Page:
Monday, June 22, 2009

Internships: Don't Give In!

For a lot of industries/professions/jobs/vocations, internships can be beneficial, but for people looking to get into graphic design and/or web design they could just be a waste of time. I will admit that I am lazy, but with that I try to be as efficient as possible and not wast any time. Time management is important and can bring you success. In a lot of cases, for graphic and web design, internships pay very low (and sometimes nothing) and are just a great way for a businesses to get inexpensive labor... which translates to inexpensive creativity that they would otherwise have to pay a lot of money for. A well trained graphic or web designer with really no portfolio still can be very capable to output fantastic work at the quality of someone who would cost a lot more and businesses know it and businesses take advantage of it.

We have all seen those CraigsList, or other listings, for people who want some sort of creative service done for either free or next to nothing. They always say something like: "great for a college student or someone building their portfolio." This is what an internship can be but for many projects and many, many hours of your time.

Everybody starts at some point and everybody needs to take on experience and have examples of that experience (a portfolio) in order to move forward and gain more work in the future and/or make a career out of it. A typical starting point is to start taking classes for it. Photoshop, and the long list of graphic and web design software tools used by graphic and web designers, are not super easy to learn and can take many, many years to learn and master.

So you might start by taking a class or two from a local college or some workshop at the convention center and decide that this is what you want to do. The you enroll in a college to obtain a certificate and/or degree in this. Then you graduate and your portfolio is littered with mediocre class projects you did within school. So with no experience or portfolio with real projects, you have the knowledge of how to work the software and the principles of design in your head. You see all these internships and figure that working next to nothing, or for free, will give you that extra experience and add to your portfolio. Internships do add to your portfolio and do give you experience but they are not the greatest stepping stone in your quest to become one of the more successful designers in your area with a great job and/or list of great clients which is able to pay you enough to live off of or buy you that new Nintendo game.

Graphic and web design is not like being a plumber or being a person who installs roof tiles. I am not saying that those other lines of work do not take skill that needs to be learned but am saying that design takes a lot more experience and training and is not something that should be improperly compensated for. I get so disappointed when I see these listings for people who are only willing to spend $50 on a logo design or an internship paying minimum wage. I know that there is someone who will end up taking that and when that happens, is lowers the overall value of the work all graphic and web designers do. I won't go into that much, but you can see an earlier blog post that talks more about that. We all want to make money to pay the bills or take that trip to Hawaii next summer with the wife, but nobody should work for a small fraction of what their services are really worth.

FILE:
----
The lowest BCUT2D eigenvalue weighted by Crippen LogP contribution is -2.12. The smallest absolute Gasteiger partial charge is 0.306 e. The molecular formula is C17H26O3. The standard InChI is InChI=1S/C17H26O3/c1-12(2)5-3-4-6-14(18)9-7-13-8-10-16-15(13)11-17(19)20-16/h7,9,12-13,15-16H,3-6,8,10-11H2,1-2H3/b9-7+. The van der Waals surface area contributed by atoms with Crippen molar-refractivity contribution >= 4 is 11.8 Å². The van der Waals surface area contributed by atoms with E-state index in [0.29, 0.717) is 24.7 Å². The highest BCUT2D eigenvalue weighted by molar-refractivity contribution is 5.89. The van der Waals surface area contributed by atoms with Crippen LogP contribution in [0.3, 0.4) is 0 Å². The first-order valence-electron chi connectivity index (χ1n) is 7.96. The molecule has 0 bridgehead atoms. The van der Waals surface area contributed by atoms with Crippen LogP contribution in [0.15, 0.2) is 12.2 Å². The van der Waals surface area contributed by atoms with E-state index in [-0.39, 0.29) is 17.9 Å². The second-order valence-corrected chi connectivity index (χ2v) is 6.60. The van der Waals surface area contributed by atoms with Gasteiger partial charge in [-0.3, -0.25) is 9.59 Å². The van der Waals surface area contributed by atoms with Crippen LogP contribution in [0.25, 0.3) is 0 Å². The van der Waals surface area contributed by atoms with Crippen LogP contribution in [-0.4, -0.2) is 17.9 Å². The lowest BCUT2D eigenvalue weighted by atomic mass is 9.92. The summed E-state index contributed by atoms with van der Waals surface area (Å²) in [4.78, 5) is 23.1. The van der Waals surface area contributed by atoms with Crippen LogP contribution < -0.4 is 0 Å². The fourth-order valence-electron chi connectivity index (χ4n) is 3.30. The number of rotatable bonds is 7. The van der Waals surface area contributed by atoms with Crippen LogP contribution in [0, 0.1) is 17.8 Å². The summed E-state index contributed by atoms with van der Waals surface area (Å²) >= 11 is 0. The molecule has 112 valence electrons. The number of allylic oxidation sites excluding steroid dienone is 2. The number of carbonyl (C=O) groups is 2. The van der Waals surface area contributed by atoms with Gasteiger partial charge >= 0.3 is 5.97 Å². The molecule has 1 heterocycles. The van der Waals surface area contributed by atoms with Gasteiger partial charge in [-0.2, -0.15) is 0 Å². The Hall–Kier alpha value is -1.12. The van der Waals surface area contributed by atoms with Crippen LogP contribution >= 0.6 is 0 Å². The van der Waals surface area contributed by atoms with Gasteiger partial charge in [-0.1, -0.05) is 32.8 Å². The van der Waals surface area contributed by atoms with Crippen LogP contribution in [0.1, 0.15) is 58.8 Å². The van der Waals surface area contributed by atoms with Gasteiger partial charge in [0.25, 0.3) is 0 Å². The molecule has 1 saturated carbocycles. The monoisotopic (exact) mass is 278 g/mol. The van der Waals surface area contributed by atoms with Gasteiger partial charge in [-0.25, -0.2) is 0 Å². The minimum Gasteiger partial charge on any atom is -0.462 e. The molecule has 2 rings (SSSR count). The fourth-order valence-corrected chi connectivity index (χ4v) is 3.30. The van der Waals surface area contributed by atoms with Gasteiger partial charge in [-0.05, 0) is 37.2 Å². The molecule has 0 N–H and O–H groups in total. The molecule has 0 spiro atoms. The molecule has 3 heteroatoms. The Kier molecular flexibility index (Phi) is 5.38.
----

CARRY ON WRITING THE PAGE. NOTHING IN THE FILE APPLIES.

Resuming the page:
I have some suggestions that do not include seeking an internship. While you are obtaining your certificate/training/degree in graphic and/or web design, go out there and grasp your own experience. Work extra hard to obtain experience and be properly compensated for it. You do not need that diploma to gain extra work so why start gaining experience once you have it? Force yourself to act as a professional and pull off fantastic work for your clients. Do not act like a student who is just trying to gain experience.

In the beginning, you will not have the speed and quickness that a 10 year veteran has and things will take you a long time to complete, but work through it and study what makes great design what it is. So often I see people who are in school to obtain a degree in design and they graduate with no experience and just a portfolio full of fake projects for fake clients. Your time of training may take years and limiting yourself to only learning from what your instructor shows you and not actively furthering your skills and experience during this time period is only holding you back. Once you graduate, you will be so far ahead of others graduating and get the work before they do... and better, higher paying work.

The job market is very rough right now and so many people are out there competing for any job or freelance gig. there were several instances where there were close to 300 people responding to the same job listing that I was. You need to elevate yourself and show you are worth more than your competition. When finishing your training/certificate/degree, why not already have that experience and not have to go out there to work next to nothing to gain it? You will save yourself a lot of time and be that much stronger in the job market.

Internships can also be very positive but it is always a gamble. It can lead to obtaining a job at that company and with that can come decent pay. All of that is never certain and more often than not, I see that these internships end up benefiting the company more than the individual.

Gain that extra experience by working hard at it in the beginning. In the long run, you will be much better off... and a lot sooner.


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